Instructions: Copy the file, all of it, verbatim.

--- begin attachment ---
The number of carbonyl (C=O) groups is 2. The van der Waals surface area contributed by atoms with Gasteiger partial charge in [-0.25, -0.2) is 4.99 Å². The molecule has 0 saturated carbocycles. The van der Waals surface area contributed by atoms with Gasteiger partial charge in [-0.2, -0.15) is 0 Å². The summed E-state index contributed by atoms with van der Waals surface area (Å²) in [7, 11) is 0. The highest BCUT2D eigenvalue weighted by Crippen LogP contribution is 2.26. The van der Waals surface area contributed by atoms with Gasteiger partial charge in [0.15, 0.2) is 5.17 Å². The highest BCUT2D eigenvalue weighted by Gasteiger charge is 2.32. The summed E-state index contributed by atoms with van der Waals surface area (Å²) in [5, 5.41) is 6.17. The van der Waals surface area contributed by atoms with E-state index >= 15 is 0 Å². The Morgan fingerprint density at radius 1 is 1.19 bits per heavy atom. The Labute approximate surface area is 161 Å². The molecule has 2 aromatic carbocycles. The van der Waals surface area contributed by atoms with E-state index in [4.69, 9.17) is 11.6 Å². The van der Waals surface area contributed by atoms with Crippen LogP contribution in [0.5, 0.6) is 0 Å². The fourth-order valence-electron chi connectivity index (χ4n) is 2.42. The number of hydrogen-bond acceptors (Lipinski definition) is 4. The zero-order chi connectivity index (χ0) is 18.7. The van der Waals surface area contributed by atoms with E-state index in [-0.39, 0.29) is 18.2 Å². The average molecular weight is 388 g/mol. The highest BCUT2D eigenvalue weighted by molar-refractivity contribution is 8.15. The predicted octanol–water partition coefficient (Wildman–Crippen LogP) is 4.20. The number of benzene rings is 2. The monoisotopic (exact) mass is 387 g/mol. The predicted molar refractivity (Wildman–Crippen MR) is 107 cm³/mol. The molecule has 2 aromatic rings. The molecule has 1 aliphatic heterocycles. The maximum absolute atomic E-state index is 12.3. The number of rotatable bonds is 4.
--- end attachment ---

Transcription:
The number of carbonyl (C=O) groups is 2. The van der Waals surface area contributed by atoms with Gasteiger partial charge in [-0.25, -0.2) is 4.99 Å². The molecule has 0 saturated carbocycles. The van der Waals surface area contributed by atoms with Gasteiger partial charge in [-0.2, -0.15) is 0 Å². The summed E-state index contributed by atoms with van der Waals surface area (Å²) in [7, 11) is 0. The highest BCUT2D eigenvalue weighted by Crippen LogP contribution is 2.26. The van der Waals surface area contributed by atoms with Gasteiger partial charge in [0.15, 0.2) is 5.17 Å². The highest BCUT2D eigenvalue weighted by Gasteiger charge is 2.32. The summed E-state index contributed by atoms with van der Waals surface area (Å²) in [5, 5.41) is 6.17. The van der Waals surface area contributed by atoms with E-state index >= 15 is 0 Å². The Morgan fingerprint density at radius 1 is 1.19 bits per heavy atom. The Labute approximate surface area is 161 Å². The molecule has 2 aromatic carbocycles. The van der Waals surface area contributed by atoms with E-state index in [4.69, 9.17) is 11.6 Å². The van der Waals surface area contributed by atoms with Crippen LogP contribution in [0.5, 0.6) is 0 Å². The fourth-order valence-electron chi connectivity index (χ4n) is 2.42. The number of hydrogen-bond acceptors (Lipinski definition) is 4. The zero-order chi connectivity index (χ0) is 18.7. The van der Waals surface area contributed by atoms with E-state index in [-0.39, 0.29) is 18.2 Å². The average molecular weight is 388 g/mol. The highest BCUT2D eigenvalue weighted by molar-refractivity contribution is 8.15. The predicted octanol–water partition coefficient (Wildman–Crippen LogP) is 4.20. The number of benzene rings is 2. The monoisotopic (exact) mass is 387 g/mol. The predicted molar refractivity (Wildman–Crippen MR) is 107 cm³/mol. The molecule has 2 aromatic rings. The molecule has 1 aliphatic heterocycles. The maximum absolute atomic E-state index is 12.3. The number of rotatable bonds is 4.